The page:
Changing schools so that we promote high achievement among all students is not easy. Sometimes the greatest obstacle to changing and improving school is our memory. When some people say they understand what school should look like, they are really saying that they recognize what school was like for them. Too many people are reassured by signs of formal-traditional school and are disturbed by their absence.

That's why when we hear schools trying to make changes to what they've always done, we need to suspend judgement long enough to find out what is really going on, and in the case of abolishing honour rolls and awards ceremonies, the research and rationale are (maybe surprisingly) sound.

For more on rethinking awards ceremonies, I suggest you check out Chris Wejr's blog.

Here's my interview with Doug Dirks on The Homestretch:

Here's my interview on the Simi Sara radio show:

Here's my interview with Jim Brown on CBC radio The 180:


  1. As far as I can remember, probably due to being first-born, having a hard-work ethic ingrained into me, and excelling in school, I was pretty well always intrinsically motivated to learn: I loved learning and identified positively as a learner. I've I regularly received awards/rewards throughout my K-12 education. In elementary school they were kind of fun to receive because everyone who achieved something got a little sticker for the subjects they excelled in, but they were issued fairly publicly, so of course kids compared and felt inferior/superior to one another. In junior high, getting awards publicly was pretty detrimental to my social life: my peers resented me and I was "different". It also caused my mom to expect me to produce awards - something was wrong if I wasn't receiving some form of acknowledgment and I needed to do better. That sucked. By high school, awards became something I wanted to add to a resume, but otherwise, continued to be embarrassing and socially awkward. The grading system was the major bain, though: I think I've always been a slave to grades and associated my worth with them. Neither did it help that my teachers labelled me 'smart' or worse, with a positive superlative of some kind. It drove me to an insane perfectionism: I had to keep up my grades and my image or I was failing as a human being. I've been recovering in my time away from school, but now that I'm back in university completing a second degree (in education), I find it's still difficult but a bit easier to just allow myself to make mistakes and learn from them. I don't want to be a teacher that perpetuates the approach I experienced: it's not good for any student.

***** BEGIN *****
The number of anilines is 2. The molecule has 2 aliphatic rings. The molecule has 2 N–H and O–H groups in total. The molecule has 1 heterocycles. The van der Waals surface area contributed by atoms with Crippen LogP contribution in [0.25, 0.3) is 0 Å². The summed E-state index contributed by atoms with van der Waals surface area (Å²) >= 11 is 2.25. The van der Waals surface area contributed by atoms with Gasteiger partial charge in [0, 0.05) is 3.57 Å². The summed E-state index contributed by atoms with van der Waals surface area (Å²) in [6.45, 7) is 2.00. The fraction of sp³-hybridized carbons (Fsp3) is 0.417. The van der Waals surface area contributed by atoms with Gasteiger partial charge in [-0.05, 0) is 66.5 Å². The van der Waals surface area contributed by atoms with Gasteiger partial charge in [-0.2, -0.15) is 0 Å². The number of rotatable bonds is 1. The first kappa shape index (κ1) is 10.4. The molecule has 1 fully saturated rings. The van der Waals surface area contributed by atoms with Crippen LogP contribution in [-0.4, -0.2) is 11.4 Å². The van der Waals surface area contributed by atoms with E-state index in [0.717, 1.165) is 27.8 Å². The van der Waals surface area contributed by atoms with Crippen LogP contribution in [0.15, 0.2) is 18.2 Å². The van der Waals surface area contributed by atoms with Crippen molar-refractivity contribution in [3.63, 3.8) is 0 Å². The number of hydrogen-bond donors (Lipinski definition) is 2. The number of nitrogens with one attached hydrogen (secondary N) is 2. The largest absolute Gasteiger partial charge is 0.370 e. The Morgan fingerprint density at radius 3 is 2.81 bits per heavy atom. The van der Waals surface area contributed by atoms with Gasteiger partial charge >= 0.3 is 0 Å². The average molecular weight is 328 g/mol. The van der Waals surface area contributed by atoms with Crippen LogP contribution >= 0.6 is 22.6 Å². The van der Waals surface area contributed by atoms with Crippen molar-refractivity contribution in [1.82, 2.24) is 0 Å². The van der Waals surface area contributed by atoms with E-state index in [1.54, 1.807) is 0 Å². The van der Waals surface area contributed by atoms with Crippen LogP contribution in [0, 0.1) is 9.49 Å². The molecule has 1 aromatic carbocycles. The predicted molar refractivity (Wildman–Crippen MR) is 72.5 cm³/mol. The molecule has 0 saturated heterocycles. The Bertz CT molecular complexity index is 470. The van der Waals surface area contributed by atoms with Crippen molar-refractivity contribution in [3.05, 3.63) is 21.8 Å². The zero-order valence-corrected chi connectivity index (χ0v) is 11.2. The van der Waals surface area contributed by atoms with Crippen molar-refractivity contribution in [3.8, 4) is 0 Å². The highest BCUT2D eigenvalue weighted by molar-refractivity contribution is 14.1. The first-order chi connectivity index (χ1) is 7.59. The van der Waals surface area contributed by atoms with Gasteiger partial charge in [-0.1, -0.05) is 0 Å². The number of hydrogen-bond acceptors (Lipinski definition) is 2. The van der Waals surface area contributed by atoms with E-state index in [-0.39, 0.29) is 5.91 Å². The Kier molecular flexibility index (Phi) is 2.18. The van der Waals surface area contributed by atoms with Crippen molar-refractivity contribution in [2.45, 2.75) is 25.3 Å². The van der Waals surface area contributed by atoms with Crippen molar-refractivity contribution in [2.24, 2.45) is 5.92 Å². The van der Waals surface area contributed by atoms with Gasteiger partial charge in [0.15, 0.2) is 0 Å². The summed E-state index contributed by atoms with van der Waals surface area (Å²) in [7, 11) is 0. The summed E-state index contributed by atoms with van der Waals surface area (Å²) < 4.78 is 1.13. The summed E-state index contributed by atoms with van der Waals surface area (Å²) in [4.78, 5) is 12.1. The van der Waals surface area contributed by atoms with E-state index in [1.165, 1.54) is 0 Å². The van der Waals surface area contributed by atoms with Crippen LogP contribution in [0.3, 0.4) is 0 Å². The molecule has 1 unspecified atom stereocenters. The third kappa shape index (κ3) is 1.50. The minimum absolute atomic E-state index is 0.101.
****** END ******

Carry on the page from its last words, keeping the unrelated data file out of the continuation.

2. Brilliant piece. Will share it widely, especially because it was written from the perspective of informed practice, rather than the usual carrot/stick policy-maker crapola conceived by those who walked across the stage in middle school and saw those who didn't as lesser lights.

    A few years into my practice as middle school band director, I started having an end-of-year Band Awards day (usually the next-to-last day of school, after all the music had been sorted and filed, instruments cleaned out, room put to bed for the summer). Everyone got an "award" (often a jokey item, like a broken baton, empty valve oil bottle, pizza box, banana, etc)-- a mention of something they'd done to make the band better, band class more fun and rewarding, improve their own playing. Some of them were team awards, some individual.

    The first year I did it, one of my special ed kids was part of the "Most Improved Section--2nd Hour Trombones." In giving the award, I noted that the trombones got much less scrutiny and far more compliments as the year had progressed, and by the time we played "Stand By Me" at the end-of-year assembly, they were Rocking. The. Gym--with that well-known baseline. I hummed a bar, and everyone was singing.

    Afterward, Jason came up and said "Everyone got an award!" Yup, I said. And thanks for your hard work this year (a year he spent surreptitiously watching the other t-bones for the correct slide position and trying to keep up). You're a much better player now than you were in September.

    Fast-forward to September. He's an 8th grader now. He comes in the room, first day of school, and says: Are we going to have another Band Awards day this year?

    So, yeah. Recognition matters.